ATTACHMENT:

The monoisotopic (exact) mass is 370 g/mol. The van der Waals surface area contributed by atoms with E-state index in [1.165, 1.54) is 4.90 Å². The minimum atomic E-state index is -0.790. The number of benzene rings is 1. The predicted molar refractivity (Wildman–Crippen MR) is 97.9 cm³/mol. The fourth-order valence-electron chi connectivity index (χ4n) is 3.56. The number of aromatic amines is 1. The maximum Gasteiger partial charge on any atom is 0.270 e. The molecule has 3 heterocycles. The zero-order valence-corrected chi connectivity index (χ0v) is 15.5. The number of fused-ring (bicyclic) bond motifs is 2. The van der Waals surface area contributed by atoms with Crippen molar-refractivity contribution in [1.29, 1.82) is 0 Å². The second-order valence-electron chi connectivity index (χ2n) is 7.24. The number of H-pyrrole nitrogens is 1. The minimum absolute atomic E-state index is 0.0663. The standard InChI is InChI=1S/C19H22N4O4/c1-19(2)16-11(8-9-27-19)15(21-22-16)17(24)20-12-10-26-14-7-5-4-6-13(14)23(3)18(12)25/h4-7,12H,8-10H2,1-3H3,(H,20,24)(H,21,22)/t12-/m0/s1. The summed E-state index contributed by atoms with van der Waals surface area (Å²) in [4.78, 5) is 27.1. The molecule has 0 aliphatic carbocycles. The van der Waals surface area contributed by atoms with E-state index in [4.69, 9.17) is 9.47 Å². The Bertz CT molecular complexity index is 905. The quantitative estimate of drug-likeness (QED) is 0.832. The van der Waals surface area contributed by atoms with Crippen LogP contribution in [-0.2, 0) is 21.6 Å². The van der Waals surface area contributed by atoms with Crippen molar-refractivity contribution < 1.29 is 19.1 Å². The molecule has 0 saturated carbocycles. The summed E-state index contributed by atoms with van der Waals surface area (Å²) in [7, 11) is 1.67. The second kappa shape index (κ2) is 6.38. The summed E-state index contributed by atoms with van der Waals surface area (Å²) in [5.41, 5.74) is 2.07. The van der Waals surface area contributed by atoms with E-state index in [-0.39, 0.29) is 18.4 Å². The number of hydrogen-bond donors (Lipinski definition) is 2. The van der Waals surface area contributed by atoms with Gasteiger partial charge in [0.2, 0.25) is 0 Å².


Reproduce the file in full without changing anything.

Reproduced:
The monoisotopic (exact) mass is 370 g/mol. The van der Waals surface area contributed by atoms with E-state index in [1.165, 1.54) is 4.90 Å². The minimum atomic E-state index is -0.790. The number of benzene rings is 1. The predicted molar refractivity (Wildman–Crippen MR) is 97.9 cm³/mol. The fourth-order valence-electron chi connectivity index (χ4n) is 3.56. The number of aromatic amines is 1. The maximum Gasteiger partial charge on any atom is 0.270 e. The molecule has 3 heterocycles. The zero-order valence-corrected chi connectivity index (χ0v) is 15.5. The number of fused-ring (bicyclic) bond motifs is 2. The van der Waals surface area contributed by atoms with Crippen molar-refractivity contribution in [1.29, 1.82) is 0 Å². The second-order valence-electron chi connectivity index (χ2n) is 7.24. The number of H-pyrrole nitrogens is 1. The minimum absolute atomic E-state index is 0.0663. The standard InChI is InChI=1S/C19H22N4O4/c1-19(2)16-11(8-9-27-19)15(21-22-16)17(24)20-12-10-26-14-7-5-4-6-13(14)23(3)18(12)25/h4-7,12H,8-10H2,1-3H3,(H,20,24)(H,21,22)/t12-/m0/s1. The summed E-state index contributed by atoms with van der Waals surface area (Å²) in [4.78, 5) is 27.1. The molecule has 0 aliphatic carbocycles. The van der Waals surface area contributed by atoms with E-state index in [4.69, 9.17) is 9.47 Å². The Bertz CT molecular complexity index is 905. The quantitative estimate of drug-likeness (QED) is 0.832. The van der Waals surface area contributed by atoms with Crippen LogP contribution in [-0.2, 0) is 21.6 Å². The van der Waals surface area contributed by atoms with Crippen molar-refractivity contribution < 1.29 is 19.1 Å². The molecule has 0 saturated carbocycles. The summed E-state index contributed by atoms with van der Waals surface area (Å²) in [7, 11) is 1.67. The second kappa shape index (κ2) is 6.38. The summed E-state index contributed by atoms with van der Waals surface area (Å²) in [5.41, 5.74) is 2.07. The van der Waals surface area contributed by atoms with E-state index in [-0.39, 0.29) is 18.4 Å². The number of hydrogen-bond donors (Lipinski definition) is 2. The van der Waals surface area contributed by atoms with Gasteiger partial charge in [0.2, 0.25) is 0 Å².